If our decision-making can be manipulated or determined by our biology, should we not try various interventions to prevent the criminally inclined from harming others?
What is the point of prison? This is itself no easy question, and it's one with a rich philosophical debate. Surely one of the biggest reasons is to protect society by preventing criminals from reoffending. This might be achievable by manipulating a felon's serotonin levels, but why not go even further?
Today, we know enough about the brain to have identified a very particular part of the prefrontal cortex responsible for aggressive behavior. We know that certain abnormalities in the amygdala can result in anti-social behavior and rule breaking. If the purpose of the penal system is to rehabilitate, then why not "edit" these parts of the brain in some way? This could be done in a variety of ways.
Credit: Otis Historical Archives National Museum of Health and Medicine via Flickr / Wikipedia
Electroconvulsive therapy (ECT) is a surprisingly common practice in much of the developed world. Its supporters say that it can help relieve major mental health issues such as depression or bipolar disorder as well as alleviate certain types of seizures. Historically, and controversially, it has been used to "treat" homosexuality and was used to threaten those misbehaving in hospitals in the 1950s (as notoriously depicted in One Flew Over the Cuckoo's Nest). Of course, these early and crude efforts at ECT were damaging, immoral, and often left patients barely able to function as humans. Today, neuroscience and ECT are much more sophisticated. If we could easily "treat" those with aggressive or anti-social behavior, then why not?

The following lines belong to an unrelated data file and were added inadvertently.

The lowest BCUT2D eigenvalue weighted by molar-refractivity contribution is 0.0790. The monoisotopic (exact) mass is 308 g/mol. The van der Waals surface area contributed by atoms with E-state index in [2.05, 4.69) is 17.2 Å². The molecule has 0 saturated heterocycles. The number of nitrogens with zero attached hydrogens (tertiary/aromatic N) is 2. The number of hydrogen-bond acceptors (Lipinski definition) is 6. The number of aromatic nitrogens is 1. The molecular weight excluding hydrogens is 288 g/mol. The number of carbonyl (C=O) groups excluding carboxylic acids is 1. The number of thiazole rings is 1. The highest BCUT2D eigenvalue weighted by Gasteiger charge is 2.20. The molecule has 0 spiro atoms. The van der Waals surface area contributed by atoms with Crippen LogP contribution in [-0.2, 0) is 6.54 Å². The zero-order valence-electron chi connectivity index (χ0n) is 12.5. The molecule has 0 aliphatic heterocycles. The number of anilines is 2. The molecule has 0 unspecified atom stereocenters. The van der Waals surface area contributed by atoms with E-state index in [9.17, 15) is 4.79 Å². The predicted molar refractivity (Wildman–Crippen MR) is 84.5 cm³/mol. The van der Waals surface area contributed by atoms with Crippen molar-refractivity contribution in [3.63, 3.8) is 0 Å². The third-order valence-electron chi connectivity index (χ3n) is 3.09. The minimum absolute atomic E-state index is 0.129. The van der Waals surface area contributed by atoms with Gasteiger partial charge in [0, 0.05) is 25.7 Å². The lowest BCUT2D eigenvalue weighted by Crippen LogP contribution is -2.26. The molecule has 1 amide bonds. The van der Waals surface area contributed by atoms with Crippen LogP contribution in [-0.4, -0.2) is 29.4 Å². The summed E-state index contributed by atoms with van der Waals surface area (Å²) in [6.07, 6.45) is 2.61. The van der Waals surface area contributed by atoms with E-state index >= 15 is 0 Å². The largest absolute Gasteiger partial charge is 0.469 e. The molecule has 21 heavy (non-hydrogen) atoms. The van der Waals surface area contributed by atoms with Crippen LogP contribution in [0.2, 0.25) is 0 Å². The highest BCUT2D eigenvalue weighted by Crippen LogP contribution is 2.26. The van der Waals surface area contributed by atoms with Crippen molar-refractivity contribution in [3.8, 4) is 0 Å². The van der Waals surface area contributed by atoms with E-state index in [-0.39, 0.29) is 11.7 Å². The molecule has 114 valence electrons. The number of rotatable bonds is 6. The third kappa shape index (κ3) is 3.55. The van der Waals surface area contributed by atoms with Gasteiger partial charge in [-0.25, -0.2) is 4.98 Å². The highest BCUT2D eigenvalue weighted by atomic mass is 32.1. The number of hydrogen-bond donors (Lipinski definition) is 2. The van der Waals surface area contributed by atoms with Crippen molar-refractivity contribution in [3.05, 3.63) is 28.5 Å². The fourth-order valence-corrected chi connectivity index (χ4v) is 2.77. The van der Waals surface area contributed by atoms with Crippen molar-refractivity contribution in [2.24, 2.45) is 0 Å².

Ideally, we might use techniques such as ECT or hormonal supplementation, but failing that, why not go even further? Why not perform a lobotomy? If the purpose of the penal system is to change the felon for the better, we should surely use all the tools at our disposal. With one fairly straightforward surgery to the prefrontal cortex, we could turn a violent, murderous criminal into a docile and law-abiding citizen. Should we do it?
Is free will worth it?
As Burgess, who penned A Clockwork Orange, wrote, "Is a man who chooses to be bad perhaps in some way better than a man who has the good imposed upon him?"
Intuitively, many say yes. Moral decisions must, in some way, be our own. Even if we know that our brains determine our actions, it's still me who controls my brain, no one else. Forcing someone to be good, by molding or changing their brain, is not creating a moral citizen. It's creating a law-abiding automaton. And robots are not humans.
And yet, it begs the question: is "free choice" worth all the evil in the world?
If my being brainwashed or "rehabilitated" means children won't die malnourished or the Holocaust would never happen, then so be it. If lobotomizing or neuro-editing a serial killer will prevent them from killing again, is that not a sacrifice worth making? There's no obvious reason why we should value free will above morality or the right to life. A world without murder and evil — even if it meant a world without free choices for some — might not be such a bad place.
As Fyodor Dostoyevsky wrote in The Brothers Karamazov, if the "entrance fee" for having free will is the horrendous suffering we see all around us, then "I hasten to return my ticket." Free will's not worth it.
Do you think the Ludovico technique from A Clockwork Orange is a great idea? Should we turn people into moral citizens and shape their brains to choose only what is good? Or is free choice more important than all the evil in the world?